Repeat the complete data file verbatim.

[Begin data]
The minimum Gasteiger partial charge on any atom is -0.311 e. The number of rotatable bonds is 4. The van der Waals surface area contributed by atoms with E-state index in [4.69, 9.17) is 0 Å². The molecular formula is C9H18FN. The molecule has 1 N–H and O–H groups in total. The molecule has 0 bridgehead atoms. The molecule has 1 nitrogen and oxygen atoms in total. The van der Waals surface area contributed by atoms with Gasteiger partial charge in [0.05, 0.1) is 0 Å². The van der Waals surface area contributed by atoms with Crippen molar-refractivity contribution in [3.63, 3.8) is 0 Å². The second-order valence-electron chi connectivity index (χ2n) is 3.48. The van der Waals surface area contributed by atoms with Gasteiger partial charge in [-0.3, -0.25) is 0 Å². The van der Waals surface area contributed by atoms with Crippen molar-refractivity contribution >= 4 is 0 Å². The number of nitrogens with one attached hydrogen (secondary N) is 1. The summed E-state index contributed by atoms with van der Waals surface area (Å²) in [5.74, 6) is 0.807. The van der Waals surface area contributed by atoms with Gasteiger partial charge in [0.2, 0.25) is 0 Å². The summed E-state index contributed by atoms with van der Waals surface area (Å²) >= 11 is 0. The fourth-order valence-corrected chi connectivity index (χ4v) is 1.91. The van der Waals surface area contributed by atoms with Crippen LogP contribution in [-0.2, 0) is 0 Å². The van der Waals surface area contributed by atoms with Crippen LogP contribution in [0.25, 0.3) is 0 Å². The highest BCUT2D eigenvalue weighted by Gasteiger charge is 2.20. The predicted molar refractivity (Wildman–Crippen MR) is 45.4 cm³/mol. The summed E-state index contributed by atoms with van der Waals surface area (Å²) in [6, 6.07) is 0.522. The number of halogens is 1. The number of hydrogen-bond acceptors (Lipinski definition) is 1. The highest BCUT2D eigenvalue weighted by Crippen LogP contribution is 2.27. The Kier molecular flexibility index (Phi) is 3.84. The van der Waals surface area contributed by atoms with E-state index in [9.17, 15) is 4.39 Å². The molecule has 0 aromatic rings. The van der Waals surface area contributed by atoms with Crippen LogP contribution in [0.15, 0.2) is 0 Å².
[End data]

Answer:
The minimum Gasteiger partial charge on any atom is -0.311 e. The number of rotatable bonds is 4. The van der Waals surface area contributed by atoms with E-state index in [4.69, 9.17) is 0 Å². The molecular formula is C9H18FN. The molecule has 1 N–H and O–H groups in total. The molecule has 0 bridgehead atoms. The molecule has 1 nitrogen and oxygen atoms in total. The van der Waals surface area contributed by atoms with Gasteiger partial charge in [0.05, 0.1) is 0 Å². The van der Waals surface area contributed by atoms with Crippen molar-refractivity contribution in [3.63, 3.8) is 0 Å². The second-order valence-electron chi connectivity index (χ2n) is 3.48. The van der Waals surface area contributed by atoms with Gasteiger partial charge in [-0.3, -0.25) is 0 Å². The van der Waals surface area contributed by atoms with Crippen molar-refractivity contribution >= 4 is 0 Å². The number of nitrogens with one attached hydrogen (secondary N) is 1. The summed E-state index contributed by atoms with van der Waals surface area (Å²) in [5.74, 6) is 0.807. The van der Waals surface area contributed by atoms with Gasteiger partial charge in [0.2, 0.25) is 0 Å². The summed E-state index contributed by atoms with van der Waals surface area (Å²) >= 11 is 0. The fourth-order valence-corrected chi connectivity index (χ4v) is 1.91. The van der Waals surface area contributed by atoms with Crippen LogP contribution in [-0.2, 0) is 0 Å². The van der Waals surface area contributed by atoms with Crippen LogP contribution in [0.25, 0.3) is 0 Å². The highest BCUT2D eigenvalue weighted by Gasteiger charge is 2.20. The predicted molar refractivity (Wildman–Crippen MR) is 45.4 cm³/mol. The summed E-state index contributed by atoms with van der Waals surface area (Å²) in [6, 6.07) is 0.522. The number of halogens is 1. The number of hydrogen-bond acceptors (Lipinski definition) is 1. The highest BCUT2D eigenvalue weighted by Crippen LogP contribution is 2.27. The Kier molecular flexibility index (Phi) is 3.84. The van der Waals surface area contributed by atoms with E-state index in [9.17, 15) is 4.39 Å². The molecule has 0 aromatic rings. The van der Waals surface area contributed by atoms with Crippen LogP contribution in [0.15, 0.2) is 0 Å².